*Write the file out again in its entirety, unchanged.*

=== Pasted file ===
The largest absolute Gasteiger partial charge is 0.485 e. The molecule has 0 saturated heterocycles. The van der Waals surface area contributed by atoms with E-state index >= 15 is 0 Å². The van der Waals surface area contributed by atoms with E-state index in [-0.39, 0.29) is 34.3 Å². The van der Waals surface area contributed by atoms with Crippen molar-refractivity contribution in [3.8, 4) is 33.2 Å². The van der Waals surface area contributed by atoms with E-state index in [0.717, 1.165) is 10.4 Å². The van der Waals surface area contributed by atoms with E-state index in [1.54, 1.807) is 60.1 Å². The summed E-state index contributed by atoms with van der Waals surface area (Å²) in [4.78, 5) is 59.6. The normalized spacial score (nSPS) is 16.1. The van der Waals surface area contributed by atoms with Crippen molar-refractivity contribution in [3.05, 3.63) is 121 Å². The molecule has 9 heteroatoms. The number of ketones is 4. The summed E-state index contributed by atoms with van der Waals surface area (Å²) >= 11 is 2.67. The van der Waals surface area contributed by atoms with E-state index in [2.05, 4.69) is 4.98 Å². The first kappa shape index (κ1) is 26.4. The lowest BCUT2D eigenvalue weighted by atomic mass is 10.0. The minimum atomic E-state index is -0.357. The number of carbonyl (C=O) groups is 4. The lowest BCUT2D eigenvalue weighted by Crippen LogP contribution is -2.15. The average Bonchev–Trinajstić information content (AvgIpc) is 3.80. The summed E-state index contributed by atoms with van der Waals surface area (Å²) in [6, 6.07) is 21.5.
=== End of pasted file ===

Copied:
The largest absolute Gasteiger partial charge is 0.485 e. The molecule has 0 saturated heterocycles. The van der Waals surface area contributed by atoms with E-state index >= 15 is 0 Å². The van der Waals surface area contributed by atoms with E-state index in [-0.39, 0.29) is 34.3 Å². The van der Waals surface area contributed by atoms with Crippen molar-refractivity contribution in [3.8, 4) is 33.2 Å². The van der Waals surface area contributed by atoms with E-state index in [0.717, 1.165) is 10.4 Å². The van der Waals surface area contributed by atoms with E-state index in [1.54, 1.807) is 60.1 Å². The summed E-state index contributed by atoms with van der Waals surface area (Å²) in [4.78, 5) is 59.6. The normalized spacial score (nSPS) is 16.1. The van der Waals surface area contributed by atoms with Crippen molar-refractivity contribution in [3.05, 3.63) is 121 Å². The molecule has 9 heteroatoms. The number of ketones is 4. The summed E-state index contributed by atoms with van der Waals surface area (Å²) >= 11 is 2.67. The van der Waals surface area contributed by atoms with E-state index in [2.05, 4.69) is 4.98 Å². The first kappa shape index (κ1) is 26.4. The lowest BCUT2D eigenvalue weighted by atomic mass is 10.0. The minimum atomic E-state index is -0.357. The number of carbonyl (C=O) groups is 4. The lowest BCUT2D eigenvalue weighted by Crippen LogP contribution is -2.15. The average Bonchev–Trinajstić information content (AvgIpc) is 3.80. The summed E-state index contributed by atoms with van der Waals surface area (Å²) in [6, 6.07) is 21.5.